Didinger: The Campbell Fans Should Know

It is unfortunate that most Eagles fans only remember Marion Campbell for his three losing seasons as head coach from 1983 through 1985. They associate him with that dreary chapter of Eagles history, but they don't give him enough credit for the role he played in two championship runs.

Campbell, who died last week at age 87, was an All-Pro defensive end on the Eagles' 1960 world championship team and an outstanding defensive coordinator under Dick Vermeil when the Eagles went to their first Super Bowl in the 1980 season. It is fair to say neither of those teams would have played for the championship without him. He was that integral to their success.

Known as the "Swamp Fox," Campbell was a quiet man with a slow Southern drawl who rarely showed emotion but he knew football. He helped build superb defensive lines in Minnesota (the famed Purple People Eaters) and Los Angeles (the Rams Fearsome Foursome) as an assistant coach before joining the Eagles as Vermeil's first lieutenant in 1977. Over the next six seasons, Campbell's defense allowed the fewest points in the NFL.

He wasn't colorful or quotable so he didn't get the credit he deserved for the job he did directing that defense. He installed a 3-4 scheme with the Eagles anchored by linebackers Bill Bergey, Frank LeMaster, John Bunting and Jerry Robinson. The defense was never better than in the drive to Super Bowl XV when it forced eight turnovers in a 31-16 playoff win over Minnesota and shut down the Dallas Cowboys in the NFC title game at a frigid Veterans Stadium.

"Very few times in my career have I felt for sure a team was definitely going to play well, but when we left the locker room for that game against Dallas I knew it was our day," Campbell said.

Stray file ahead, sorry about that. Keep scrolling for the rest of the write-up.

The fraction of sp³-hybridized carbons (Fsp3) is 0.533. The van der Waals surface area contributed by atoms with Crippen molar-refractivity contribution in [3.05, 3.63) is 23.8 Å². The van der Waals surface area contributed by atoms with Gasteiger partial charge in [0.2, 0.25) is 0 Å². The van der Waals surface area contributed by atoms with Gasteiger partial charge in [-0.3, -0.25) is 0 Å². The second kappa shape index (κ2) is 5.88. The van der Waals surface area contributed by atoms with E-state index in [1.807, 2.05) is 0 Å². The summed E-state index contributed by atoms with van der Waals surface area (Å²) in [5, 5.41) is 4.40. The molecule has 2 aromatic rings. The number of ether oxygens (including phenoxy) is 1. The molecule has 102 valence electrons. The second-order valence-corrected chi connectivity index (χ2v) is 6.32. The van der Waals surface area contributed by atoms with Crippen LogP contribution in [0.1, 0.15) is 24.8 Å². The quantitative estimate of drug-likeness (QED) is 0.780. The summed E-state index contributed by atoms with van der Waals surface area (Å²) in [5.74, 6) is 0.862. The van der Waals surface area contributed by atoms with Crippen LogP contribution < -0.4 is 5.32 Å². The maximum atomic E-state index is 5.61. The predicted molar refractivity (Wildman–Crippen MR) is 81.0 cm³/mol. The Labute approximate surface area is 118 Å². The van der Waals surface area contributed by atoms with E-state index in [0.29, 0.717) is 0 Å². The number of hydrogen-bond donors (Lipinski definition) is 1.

And he was right.

The Eagles stuffed running back Tony Dorsett and limited the Cowboys to 116 yards passing in a 20-7 victory that wasn't nearly as close as the score suggests. The Eagles forced four turnovers and pounded quarterback Danny White all day. "We could've played 20 more quarters and the Cowboys wouldn't have scored another touchdown," Bergey said. "Marion put together a great game plan and we did the rest."

Campbell rarely talked about himself so many fans were unaware of his stellar playing career. An All-America lineman at the University of Georgia, the 6-3, 245-pound Campbell was originally drafted by San Francisco. He recalled arriving at the 49ers' Training Camp and counting 28 defensive linemen on the roster.

"I thought, 'How am I going to make this team?'" Campbell said. "But one of the coaches asked if I could play some offensive tackle. I said, 'Yeah, I've played over there.' So I made the team as kind of a swing guy. I started on offense in the opener. But pretty soon they moved me back to defense and I stayed there."

The Eagles acquired Campbell in a 1956 trade. He played one season as a nose tackle in a five man defensive line before shifting to left end where he became a two-time Pro Bowl selection. He was considered the strongest man on the team. Quarterback Sonny Jurgensen recalls Campbell "pinching me and (Tom) Brookshier on the wrist and putting us on our knees. We'd be crying, 'Uncle.'"